The King Memorial faces the Potomac Tidal Basin. During my visit, a trio of military helicopters gave tourists an unexpected sensory experience with a heart-pounding fly-over.
United States Supreme Court
Completed in 1935, the United States Supreme Court building is the location where many monumental civil rights cases were decided, including the precedent-setting 1954 Brown v. Board of Education.
The Brown decision effectively reversed the 1896 Plessy v. Ferguson ruling, made while the Supreme Court was still housed in the Capitol building, stating that “separate educational facilities are inherently unequal.”
The Supreme Court building is open to the public for self-guided tours Monday through Friday from 9:00 AM to 4:30 PM.
Frederick Douglass National Historic Site
Cedar Hill in Washington, DC’s Anacostia neighborhood is home to the Frederick Douglass National Historic Site.
The outspoken abolitionist and orator was born a slave, taught himself to read and write, escaped to freedom, and married his first wife in 1838. Douglass published a bestselling autobiography in 1845, traveled internationally promoting his anti-slavery message, supported women’s rights at the Seneca Falls Convention, and ultimately became an advisor to President Lincoln.
In 1878, Douglass purchased the home and acreage at Cedar Hill with its panoramic view of Washington, DC.
Frederick lived at Cedar Hill with his first wife Anna Murray-Douglass until her passing in 1882. A year and a half later, he married Helen Pitts, the daughter of a white abolitionist and a woman twenty years his junior. The marriage was controversial for its time, and although both sides of the family took issue with the couple, their love and commitment withstood the contention.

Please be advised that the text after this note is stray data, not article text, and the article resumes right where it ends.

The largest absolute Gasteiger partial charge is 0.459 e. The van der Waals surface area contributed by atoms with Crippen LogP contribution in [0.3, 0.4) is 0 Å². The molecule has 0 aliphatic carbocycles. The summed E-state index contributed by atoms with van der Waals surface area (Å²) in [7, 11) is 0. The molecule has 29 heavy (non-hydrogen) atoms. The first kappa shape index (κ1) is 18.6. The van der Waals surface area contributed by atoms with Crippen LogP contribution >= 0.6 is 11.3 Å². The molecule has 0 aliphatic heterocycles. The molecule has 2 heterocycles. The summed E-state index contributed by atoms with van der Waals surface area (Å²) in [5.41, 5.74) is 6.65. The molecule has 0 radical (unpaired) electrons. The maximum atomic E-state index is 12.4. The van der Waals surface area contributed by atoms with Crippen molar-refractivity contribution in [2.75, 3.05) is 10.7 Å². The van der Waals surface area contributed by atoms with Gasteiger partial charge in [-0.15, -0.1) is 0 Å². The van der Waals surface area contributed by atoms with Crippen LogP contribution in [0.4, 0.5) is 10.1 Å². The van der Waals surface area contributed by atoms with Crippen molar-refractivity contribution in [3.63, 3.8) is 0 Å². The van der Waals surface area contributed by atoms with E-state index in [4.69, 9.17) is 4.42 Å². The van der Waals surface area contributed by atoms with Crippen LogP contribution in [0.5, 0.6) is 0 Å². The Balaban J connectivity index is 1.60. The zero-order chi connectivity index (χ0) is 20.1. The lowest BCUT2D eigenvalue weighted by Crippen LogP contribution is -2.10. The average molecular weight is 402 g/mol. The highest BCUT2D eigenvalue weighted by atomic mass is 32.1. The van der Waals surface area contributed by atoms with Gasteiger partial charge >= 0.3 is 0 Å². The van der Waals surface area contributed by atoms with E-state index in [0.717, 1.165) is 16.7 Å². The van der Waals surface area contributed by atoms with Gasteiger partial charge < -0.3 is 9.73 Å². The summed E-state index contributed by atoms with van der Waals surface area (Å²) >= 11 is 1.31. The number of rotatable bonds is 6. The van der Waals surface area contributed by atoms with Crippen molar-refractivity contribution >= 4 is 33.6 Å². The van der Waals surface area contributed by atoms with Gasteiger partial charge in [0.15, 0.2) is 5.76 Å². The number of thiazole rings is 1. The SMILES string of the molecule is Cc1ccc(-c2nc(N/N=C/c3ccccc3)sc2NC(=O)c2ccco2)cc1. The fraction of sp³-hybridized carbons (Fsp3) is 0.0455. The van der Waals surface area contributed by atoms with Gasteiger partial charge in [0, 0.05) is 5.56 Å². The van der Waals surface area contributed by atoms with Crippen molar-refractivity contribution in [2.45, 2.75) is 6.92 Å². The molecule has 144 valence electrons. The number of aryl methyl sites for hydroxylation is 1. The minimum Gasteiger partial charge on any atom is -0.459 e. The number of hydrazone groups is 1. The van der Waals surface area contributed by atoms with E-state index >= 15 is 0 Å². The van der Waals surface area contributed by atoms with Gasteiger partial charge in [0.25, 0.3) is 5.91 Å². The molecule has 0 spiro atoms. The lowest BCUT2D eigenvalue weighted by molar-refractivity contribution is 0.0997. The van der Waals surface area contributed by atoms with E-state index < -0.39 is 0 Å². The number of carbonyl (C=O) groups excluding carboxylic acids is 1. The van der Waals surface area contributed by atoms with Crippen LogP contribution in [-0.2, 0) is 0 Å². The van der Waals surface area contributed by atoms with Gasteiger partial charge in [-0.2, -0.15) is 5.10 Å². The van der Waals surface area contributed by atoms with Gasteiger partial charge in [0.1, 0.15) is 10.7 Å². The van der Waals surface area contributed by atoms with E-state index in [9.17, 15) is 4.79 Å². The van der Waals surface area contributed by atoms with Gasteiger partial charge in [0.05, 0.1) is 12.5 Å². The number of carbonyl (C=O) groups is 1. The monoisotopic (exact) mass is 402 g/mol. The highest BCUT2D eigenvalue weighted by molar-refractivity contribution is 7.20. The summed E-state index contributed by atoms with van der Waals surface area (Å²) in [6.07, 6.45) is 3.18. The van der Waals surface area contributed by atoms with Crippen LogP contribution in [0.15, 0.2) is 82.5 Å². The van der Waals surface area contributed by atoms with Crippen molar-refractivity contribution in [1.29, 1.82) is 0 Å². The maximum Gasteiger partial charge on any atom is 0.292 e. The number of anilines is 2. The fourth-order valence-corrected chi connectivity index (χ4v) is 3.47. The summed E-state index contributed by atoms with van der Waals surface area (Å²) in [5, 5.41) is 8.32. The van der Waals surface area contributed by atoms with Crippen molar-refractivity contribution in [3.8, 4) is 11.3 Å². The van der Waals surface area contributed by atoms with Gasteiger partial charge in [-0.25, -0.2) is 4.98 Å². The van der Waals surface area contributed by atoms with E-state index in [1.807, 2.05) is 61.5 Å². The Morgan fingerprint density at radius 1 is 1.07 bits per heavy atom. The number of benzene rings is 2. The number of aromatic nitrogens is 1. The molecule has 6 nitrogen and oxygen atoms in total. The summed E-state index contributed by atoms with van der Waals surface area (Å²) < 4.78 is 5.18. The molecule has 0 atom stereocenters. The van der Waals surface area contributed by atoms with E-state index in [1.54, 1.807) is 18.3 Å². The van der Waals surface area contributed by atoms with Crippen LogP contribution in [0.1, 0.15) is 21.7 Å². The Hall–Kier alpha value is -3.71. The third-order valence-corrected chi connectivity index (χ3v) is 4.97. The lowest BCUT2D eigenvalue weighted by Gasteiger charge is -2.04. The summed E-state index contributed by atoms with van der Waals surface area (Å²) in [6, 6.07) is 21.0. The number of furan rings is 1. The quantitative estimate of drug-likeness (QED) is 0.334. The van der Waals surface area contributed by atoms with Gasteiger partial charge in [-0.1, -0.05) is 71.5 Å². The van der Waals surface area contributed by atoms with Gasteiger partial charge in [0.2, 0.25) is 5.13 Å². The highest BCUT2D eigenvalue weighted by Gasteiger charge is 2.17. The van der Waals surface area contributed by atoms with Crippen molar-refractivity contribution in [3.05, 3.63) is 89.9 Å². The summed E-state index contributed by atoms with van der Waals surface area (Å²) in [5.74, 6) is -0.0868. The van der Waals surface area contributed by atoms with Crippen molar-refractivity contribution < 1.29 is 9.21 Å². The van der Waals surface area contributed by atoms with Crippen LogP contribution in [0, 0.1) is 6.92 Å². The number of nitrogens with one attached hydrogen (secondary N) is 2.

The 21-room home at Cedar Hill has been fully restored to its 1895 appearance. The rooms are furnished with many personal effects of Frederick Douglass and members of his household.
My favorite room in the house is Frederick’s two-story library. This space truly illustrates his propensity as a man of letters. I would love to have explored the library’s many bookcases, but the room is cordoned off. The National Park Service has cataloged all of the Douglass library titles for reference.
Frederick Douglass died of a massive heart attack at home on February 20, 1895, after attending a National Council of Women meeting.
A death mask and hand casting by Washington Sculptor Ulric Dunbar is on display in the Frederick Douglass NHS visitor center.
The Cedar Hill grounds and visitor center are open daily from 9:00 AM to 5:00 PM. Guided tours of the home are available at set times throughout the day, and online reservations are available.
UPDATE: “After 11 years and nearly 10 million visitors, the Newseum closed to the public on Dec. 31, 2019.” For the record, for posterity, and in hopes of a rapid re-opening, the Newseum will remain a part of this guide. You can learn more about the closing and the Newseum’s current status here.